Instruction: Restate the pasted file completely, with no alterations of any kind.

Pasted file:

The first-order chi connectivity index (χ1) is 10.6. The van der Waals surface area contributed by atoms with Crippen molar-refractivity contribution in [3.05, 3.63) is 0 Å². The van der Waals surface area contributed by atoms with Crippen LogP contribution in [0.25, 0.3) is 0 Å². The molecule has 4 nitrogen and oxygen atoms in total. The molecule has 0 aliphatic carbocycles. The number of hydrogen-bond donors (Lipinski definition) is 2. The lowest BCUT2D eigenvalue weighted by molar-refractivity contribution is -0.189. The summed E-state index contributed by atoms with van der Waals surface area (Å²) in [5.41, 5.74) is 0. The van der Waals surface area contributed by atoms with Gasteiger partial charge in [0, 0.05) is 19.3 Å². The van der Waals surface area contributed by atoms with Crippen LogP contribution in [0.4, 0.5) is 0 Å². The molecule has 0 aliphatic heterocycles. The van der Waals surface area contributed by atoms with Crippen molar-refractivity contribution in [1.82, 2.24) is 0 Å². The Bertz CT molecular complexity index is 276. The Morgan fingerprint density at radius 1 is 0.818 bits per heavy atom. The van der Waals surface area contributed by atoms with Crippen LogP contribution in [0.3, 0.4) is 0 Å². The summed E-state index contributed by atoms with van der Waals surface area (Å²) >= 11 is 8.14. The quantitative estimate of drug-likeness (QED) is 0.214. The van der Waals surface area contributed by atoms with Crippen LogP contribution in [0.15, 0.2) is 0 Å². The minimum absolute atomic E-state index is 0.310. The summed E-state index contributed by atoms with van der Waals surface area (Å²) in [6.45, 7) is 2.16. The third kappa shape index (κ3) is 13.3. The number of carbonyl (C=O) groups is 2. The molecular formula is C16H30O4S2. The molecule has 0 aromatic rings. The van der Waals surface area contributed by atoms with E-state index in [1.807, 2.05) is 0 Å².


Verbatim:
The first-order chi connectivity index (χ1) is 10.6. The van der Waals surface area contributed by atoms with Crippen molar-refractivity contribution in [3.05, 3.63) is 0 Å². The van der Waals surface area contributed by atoms with Crippen LogP contribution in [0.25, 0.3) is 0 Å². The molecule has 4 nitrogen and oxygen atoms in total. The molecule has 0 aliphatic carbocycles. The number of hydrogen-bond donors (Lipinski definition) is 2. The lowest BCUT2D eigenvalue weighted by molar-refractivity contribution is -0.189. The summed E-state index contributed by atoms with van der Waals surface area (Å²) in [5.41, 5.74) is 0. The van der Waals surface area contributed by atoms with Gasteiger partial charge in [0, 0.05) is 19.3 Å². The van der Waals surface area contributed by atoms with Crippen LogP contribution in [0.4, 0.5) is 0 Å². The molecule has 0 aliphatic heterocycles. The van der Waals surface area contributed by atoms with Crippen molar-refractivity contribution in [1.82, 2.24) is 0 Å². The Bertz CT molecular complexity index is 276. The Morgan fingerprint density at radius 1 is 0.818 bits per heavy atom. The van der Waals surface area contributed by atoms with Crippen LogP contribution in [0.3, 0.4) is 0 Å². The summed E-state index contributed by atoms with van der Waals surface area (Å²) >= 11 is 8.14. The quantitative estimate of drug-likeness (QED) is 0.214. The van der Waals surface area contributed by atoms with Crippen LogP contribution in [0.15, 0.2) is 0 Å². The minimum absolute atomic E-state index is 0.310. The summed E-state index contributed by atoms with van der Waals surface area (Å²) in [6.45, 7) is 2.16. The third kappa shape index (κ3) is 13.3. The number of carbonyl (C=O) groups is 2. The molecular formula is C16H30O4S2. The molecule has 0 aromatic rings. The van der Waals surface area contributed by atoms with E-state index in [1.807, 2.05) is 0 Å².